WARHAMMER: VERMINTIDE – THE END TIMES
Vermintide actually makes me wish for 8 day weeks, and a 36 hour day. How else can I work the daily to slay ratmen and sing campfire songs with the GoneWithTheWin staff? Vermintide is a challenging co-op wave slasher that set the high point in cooperative play late this year. Chances are high you will enjoy it as is, simply jump into the game and join a random party. But if you love that, then playing with actual friends will transcend this experience towards digital nirvana.
Four friends taking four warriors with specific traits, into territories infested with dangerous and oversized rodent warriors. These rodents come in their own varieties, and the only sure way to survive is to depend on each other – I mean really depend on each other. Clownboats in your party can sour the experience at times. Getting your health potion swiped by someone who’s health is nearly maxed is one of the most infuriating online events in a long while (as Editor In Chief Zach Turnbull can attest to).
There is another end of that spectrum, and why banding together with friends becomes so rewarding, and those are the heroic stands. These evoke ideas of victories despite overwhelming odds, such as The Battle of Thermopylae or The Battle of Helm’s Deep. Holding fast at the edge of a dock, holed up in a tower, or setting bombs off in a constricted canyon, your band having with backs to each other, being swarmed by rat armies from every conceivable crevice. Barely any health left, cursing at the wretched rescue boat or cart as it takes eons to arrive; picking enemies off each other’s backs like fleas. That sinking feeling when a huge brute warrior arrives, or one of your friends is being dragged away via a pole mounted noose. Things can turn so very bleak in an instant. Will you stand by and let them take your comrade and friend away?Hell no. We all go down together! To arms! Moments like this are a dime a dozen in Vermintide, so how can any self-respecting PC gamer possibly miss out? (If you don’t have any friends, you may have to brave the outdoors and find a few). – Leo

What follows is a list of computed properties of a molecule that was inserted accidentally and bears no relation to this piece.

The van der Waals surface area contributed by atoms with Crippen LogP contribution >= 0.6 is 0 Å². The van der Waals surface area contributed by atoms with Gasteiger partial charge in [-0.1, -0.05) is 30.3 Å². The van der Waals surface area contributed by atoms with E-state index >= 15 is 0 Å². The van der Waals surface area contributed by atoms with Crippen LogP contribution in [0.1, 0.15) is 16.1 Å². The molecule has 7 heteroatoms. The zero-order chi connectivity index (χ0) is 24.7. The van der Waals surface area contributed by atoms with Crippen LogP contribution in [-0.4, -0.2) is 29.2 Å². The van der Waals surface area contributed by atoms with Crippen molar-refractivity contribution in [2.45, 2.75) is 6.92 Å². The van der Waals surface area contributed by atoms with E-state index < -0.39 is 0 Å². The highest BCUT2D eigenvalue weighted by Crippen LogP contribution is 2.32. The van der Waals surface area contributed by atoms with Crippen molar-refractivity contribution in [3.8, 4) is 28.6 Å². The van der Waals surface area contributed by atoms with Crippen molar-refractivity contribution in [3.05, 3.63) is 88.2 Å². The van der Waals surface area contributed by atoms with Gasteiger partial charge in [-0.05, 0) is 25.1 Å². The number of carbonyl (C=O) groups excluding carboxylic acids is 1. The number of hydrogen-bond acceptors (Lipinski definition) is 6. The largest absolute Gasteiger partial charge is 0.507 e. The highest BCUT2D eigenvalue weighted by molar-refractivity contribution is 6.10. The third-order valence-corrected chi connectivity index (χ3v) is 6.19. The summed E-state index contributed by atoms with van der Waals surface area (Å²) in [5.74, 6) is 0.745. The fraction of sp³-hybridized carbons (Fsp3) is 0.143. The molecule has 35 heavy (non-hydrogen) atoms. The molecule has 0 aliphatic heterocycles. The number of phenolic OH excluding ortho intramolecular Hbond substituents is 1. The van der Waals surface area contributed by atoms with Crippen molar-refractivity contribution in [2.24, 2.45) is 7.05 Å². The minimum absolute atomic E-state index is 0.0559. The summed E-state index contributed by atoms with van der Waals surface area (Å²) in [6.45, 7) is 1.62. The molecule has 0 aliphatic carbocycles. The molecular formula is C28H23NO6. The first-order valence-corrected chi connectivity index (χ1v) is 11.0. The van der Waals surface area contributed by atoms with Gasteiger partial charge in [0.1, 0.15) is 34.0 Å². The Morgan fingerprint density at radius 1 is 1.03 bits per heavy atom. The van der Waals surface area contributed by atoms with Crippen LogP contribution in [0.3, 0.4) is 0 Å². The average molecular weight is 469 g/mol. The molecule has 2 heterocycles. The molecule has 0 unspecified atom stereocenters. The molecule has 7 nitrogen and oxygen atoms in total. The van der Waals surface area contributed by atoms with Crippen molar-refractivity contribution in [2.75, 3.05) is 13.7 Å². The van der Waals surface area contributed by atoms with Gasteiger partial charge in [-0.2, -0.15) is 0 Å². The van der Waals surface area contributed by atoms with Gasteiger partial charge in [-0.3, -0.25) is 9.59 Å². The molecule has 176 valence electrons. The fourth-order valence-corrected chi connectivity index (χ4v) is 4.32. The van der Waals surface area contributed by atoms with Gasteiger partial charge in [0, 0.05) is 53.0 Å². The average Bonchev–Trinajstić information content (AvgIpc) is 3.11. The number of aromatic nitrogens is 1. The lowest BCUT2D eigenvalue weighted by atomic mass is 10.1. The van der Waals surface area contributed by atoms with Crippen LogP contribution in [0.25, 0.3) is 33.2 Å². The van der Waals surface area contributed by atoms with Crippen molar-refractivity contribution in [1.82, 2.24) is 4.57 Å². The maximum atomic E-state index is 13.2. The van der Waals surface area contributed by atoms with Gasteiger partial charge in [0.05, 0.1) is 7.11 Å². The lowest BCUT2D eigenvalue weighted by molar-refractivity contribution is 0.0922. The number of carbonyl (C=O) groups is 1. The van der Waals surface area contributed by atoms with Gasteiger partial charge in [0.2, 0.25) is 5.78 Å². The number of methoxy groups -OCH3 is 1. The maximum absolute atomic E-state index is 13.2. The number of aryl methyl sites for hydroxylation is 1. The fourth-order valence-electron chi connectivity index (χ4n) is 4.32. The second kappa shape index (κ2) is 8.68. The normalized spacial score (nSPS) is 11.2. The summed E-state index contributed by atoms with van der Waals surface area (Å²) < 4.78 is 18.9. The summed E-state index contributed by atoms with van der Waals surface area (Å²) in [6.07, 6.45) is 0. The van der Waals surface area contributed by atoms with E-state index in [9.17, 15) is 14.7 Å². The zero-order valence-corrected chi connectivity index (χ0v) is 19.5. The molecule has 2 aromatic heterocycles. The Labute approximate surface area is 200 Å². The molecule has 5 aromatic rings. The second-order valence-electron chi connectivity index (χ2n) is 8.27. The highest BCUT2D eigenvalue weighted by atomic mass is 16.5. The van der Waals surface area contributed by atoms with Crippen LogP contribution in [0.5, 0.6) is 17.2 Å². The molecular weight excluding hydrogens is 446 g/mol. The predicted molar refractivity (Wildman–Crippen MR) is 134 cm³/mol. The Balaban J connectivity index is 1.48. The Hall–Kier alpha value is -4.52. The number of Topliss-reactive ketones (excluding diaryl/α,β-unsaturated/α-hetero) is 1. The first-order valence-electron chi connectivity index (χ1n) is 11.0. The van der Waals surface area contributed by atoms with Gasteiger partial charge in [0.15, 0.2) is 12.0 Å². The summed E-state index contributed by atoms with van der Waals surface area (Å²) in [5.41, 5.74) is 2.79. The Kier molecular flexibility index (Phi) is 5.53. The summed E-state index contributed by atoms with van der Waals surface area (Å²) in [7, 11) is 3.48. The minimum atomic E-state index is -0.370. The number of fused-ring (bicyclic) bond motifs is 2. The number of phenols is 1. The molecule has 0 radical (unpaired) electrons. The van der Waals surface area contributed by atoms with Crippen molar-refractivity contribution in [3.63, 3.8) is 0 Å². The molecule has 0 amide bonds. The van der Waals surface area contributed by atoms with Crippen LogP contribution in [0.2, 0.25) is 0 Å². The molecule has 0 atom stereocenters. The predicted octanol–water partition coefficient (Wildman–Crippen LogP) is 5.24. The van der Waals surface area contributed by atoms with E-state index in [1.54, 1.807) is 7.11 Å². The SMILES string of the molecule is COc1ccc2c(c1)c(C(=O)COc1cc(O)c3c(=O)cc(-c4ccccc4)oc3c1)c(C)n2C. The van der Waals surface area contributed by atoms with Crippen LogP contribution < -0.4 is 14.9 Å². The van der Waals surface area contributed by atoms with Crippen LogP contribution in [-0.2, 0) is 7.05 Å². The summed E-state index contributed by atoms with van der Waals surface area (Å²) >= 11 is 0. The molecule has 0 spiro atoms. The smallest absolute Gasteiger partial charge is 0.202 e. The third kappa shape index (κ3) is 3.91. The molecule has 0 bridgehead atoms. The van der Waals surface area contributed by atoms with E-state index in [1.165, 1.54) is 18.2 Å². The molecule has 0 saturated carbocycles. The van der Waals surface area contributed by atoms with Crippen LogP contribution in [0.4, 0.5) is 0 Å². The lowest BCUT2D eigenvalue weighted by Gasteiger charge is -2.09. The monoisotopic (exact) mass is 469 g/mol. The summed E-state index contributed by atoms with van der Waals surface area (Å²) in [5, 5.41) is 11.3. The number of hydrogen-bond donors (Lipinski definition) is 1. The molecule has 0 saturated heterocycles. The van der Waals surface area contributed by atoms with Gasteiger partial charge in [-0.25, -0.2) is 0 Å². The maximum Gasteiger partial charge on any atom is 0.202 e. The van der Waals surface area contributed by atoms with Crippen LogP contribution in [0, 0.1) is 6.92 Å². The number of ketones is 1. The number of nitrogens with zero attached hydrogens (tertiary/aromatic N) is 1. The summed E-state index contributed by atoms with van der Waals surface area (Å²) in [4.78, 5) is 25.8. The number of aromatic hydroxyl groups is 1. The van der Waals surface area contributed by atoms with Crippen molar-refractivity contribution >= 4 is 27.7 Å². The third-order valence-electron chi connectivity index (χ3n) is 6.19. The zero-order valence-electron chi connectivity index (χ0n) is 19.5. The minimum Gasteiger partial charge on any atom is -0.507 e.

I’ve already said quite a bit about Vermintide in my review, but if you haven’t read the review, here’s my short take:
Vermintide is a great single player experience, a potentially frustrating online experience, and the absolute best co-op experience of 2015, with the caveat that you are playing with a group of friends or people you feel you can trust.
It’s easy to dismiss Vermintide as a Left4Dead clone, because in many ways it shares very similar concepts and mechanics. But Vermintide surges past L4D with its intense difficulty, its translation of the pen and paper source materiel of the Warhammer Fantasy setting and its focus on providing a long-term experience for players via the rewards and potential of collecting weapons to enhance your stock character’s combat efficacy. Vermintide, like L4D, offers an enjoyable casual gameplay experience for those that want that, but for the hardcore gamer, Vermintide explores territory that L4D has never reached.
Where the game really shines is when you re playing with a group of friends using voice chat. Communication and coordination are key, the combat is unrelenting and demands attention and strategy, more so than you might think for a typical co-cop wave defense game. The pacing, the tension, the setting, the quest for loot, the replayability and the difficulty all combine to make it a superlative game and one of the best of 2015. – Zach